Open Homes, Open Hearts in Ecuador

By   •   October 25, 2004

In Ecuador, thousands of Christians opened their homes to present the Gospel through Mi Esperanza (My Hope). The results were astounding.

Why do so many Christians long to see lost friends and neighbors come to Christ but rarely talk to those people about Him? Why do so many churches long for numerical and spiritual groth but rarely make evangelism or evangelism training a priority?

Perhaps the whys aren’t as important as the hows: How can we change? How can we start reaching those who are lost and without Christ?

Perhaps one way to start is to help church members learn how to reach out in ways that will help them present the Gospel in a natural and caring way. In Latin America and in a growing number of other countries around the world, BGEA’s My Hope project (called Mi Esperanza in Latin America) is doing just that.

In Mi Esperanza, pastors and church leaders are trained–and they in turn train their members–in an evangelistic approach called Operation Matthew. The approach is named after the Apostle Matthew, who, after he became a follower of Christ, invited his friends to his home for a banquet so they could meet Jesus. In a similar way, Operation Matthew helps Christians to invite friends and neighbors to share a meal or a snack and then to view an evangelistic television broadcast featuring Billy Graham, Franklin Graham or a film from World Wide Pictures, Inc.

The project came to Ecuador Sept. 9-12. As in other Mi Esperanza broadcasts over the past two years, the results were astounding.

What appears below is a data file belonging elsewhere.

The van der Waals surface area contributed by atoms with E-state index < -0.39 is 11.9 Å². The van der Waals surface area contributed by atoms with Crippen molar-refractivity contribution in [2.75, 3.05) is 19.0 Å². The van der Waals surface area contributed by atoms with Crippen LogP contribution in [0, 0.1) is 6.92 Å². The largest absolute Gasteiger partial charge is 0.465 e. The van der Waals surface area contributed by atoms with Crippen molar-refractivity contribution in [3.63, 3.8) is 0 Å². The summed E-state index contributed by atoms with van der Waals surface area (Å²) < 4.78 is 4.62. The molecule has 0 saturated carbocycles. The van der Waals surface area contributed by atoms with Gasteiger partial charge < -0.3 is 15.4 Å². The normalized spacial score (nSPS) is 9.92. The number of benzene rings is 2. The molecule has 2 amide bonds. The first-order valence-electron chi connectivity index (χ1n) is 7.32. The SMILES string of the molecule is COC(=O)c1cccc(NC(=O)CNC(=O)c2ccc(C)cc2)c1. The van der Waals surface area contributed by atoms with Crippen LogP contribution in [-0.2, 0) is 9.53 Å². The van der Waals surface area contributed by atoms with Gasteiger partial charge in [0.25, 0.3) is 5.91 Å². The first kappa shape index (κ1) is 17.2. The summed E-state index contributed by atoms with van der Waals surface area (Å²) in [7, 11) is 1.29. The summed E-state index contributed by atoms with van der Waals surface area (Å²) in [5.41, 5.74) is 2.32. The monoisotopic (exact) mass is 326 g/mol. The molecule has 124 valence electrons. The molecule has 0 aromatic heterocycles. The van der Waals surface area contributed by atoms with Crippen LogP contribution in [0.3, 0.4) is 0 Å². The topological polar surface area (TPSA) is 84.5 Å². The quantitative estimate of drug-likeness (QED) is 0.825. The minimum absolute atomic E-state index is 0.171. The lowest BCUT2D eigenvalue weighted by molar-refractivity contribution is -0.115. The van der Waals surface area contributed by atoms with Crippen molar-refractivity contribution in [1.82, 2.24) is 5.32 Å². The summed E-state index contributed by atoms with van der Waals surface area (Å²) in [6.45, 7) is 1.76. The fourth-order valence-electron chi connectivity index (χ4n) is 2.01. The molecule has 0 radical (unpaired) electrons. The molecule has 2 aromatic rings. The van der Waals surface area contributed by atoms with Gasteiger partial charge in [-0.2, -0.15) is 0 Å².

Out of about 3,300 evangelical churches in Ecuador, BGEA trained 3,177. Most of these celebrated a special Operation Matthew mobilization Sunday, received materials and trained 52,000 Operation Matthew homes. The primary language was Spanish, but nearly 1,000 Quichua churches also participated. A 30-minute evangelistic program was broadcast on national television in the Quichua language, the first evangelistic broadcast ever in Quichua.

As this issue of Decision went to press time, with 30 percent of churches reporting, BGEA already had received documented cases of more than 34,000 people accepting Christ and of nearly 10,000 rededicating their lives to Christ. In some churches, attendance more than doubled as new believers began attending after the broadcasts.

Here are some early reports from around Ecuador:

    • In Quito, Josue Church, a congregation of 1,500 members, had 590 homes participate, resulting in 2,130 conversions and 204 people rededicating their lives to Christ. Following the broadcasts on Sept. 12, the church held a series of evangelistic services, in which 500 more made decisions for Christ.

 

  • Pastor Danny Delgado reported that the 220-member Christian and Missionary Alliance Church in La Peninsula, Guayas province, opened 98 Operation Matthew homes. From these homes, 350 people made decisions for Christ.

 

 

  • A 30-member church in Charapato, on the northern coast, opened 18 homes. The Sunday following the broadcasts, they welcomed 150 new people.

 

 

  • One young woman in the southern part of Quito received 125 guests into her home during the three nights of TV broadcasts. Of these, 45 young people prayed for salvation.

 

 

  • Pastor Richard Mendoza has been planting a church in Valle de los Chillos, a few miles from Quito. The church had been seeing regular attendance of 40. Mendoza trained between 15 and 20 people to open their homes for the broadcasts. Then he organized a welcome service and lunch for the Sunday following the broadcasts. He expected 15-20 people, but 60 attended, and during that meeting another 14 prayed for salvation.

 

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